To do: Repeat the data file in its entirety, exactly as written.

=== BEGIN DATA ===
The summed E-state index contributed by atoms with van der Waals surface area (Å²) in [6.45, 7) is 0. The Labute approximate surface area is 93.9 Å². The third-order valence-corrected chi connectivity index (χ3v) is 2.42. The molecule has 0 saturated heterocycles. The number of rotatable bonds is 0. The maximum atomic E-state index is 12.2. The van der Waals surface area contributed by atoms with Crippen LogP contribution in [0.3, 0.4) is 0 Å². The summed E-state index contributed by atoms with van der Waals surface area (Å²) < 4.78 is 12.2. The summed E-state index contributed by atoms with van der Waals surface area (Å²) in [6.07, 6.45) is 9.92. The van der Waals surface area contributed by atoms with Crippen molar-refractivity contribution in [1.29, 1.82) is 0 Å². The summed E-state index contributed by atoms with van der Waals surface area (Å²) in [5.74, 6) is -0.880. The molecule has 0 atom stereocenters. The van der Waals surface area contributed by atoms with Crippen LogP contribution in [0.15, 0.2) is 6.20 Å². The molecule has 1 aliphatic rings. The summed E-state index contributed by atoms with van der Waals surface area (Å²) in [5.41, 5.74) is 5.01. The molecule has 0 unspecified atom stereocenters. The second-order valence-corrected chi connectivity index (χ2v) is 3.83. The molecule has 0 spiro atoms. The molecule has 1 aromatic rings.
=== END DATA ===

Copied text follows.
The summed E-state index contributed by atoms with van der Waals surface area (Å²) in [6.45, 7) is 0. The Labute approximate surface area is 93.9 Å². The third-order valence-corrected chi connectivity index (χ3v) is 2.42. The molecule has 0 saturated heterocycles. The number of rotatable bonds is 0. The maximum atomic E-state index is 12.2. The van der Waals surface area contributed by atoms with Crippen LogP contribution in [0.3, 0.4) is 0 Å². The summed E-state index contributed by atoms with van der Waals surface area (Å²) < 4.78 is 12.2. The summed E-state index contributed by atoms with van der Waals surface area (Å²) in [6.07, 6.45) is 9.92. The van der Waals surface area contributed by atoms with Crippen molar-refractivity contribution in [1.29, 1.82) is 0 Å². The summed E-state index contributed by atoms with van der Waals surface area (Å²) in [5.74, 6) is -0.880. The molecule has 0 atom stereocenters. The van der Waals surface area contributed by atoms with Crippen LogP contribution in [0.15, 0.2) is 6.20 Å². The molecule has 1 aliphatic rings. The summed E-state index contributed by atoms with van der Waals surface area (Å²) in [5.41, 5.74) is 5.01. The molecule has 0 unspecified atom stereocenters. The second-order valence-corrected chi connectivity index (χ2v) is 3.83. The molecule has 0 spiro atoms. The molecule has 1 aromatic rings.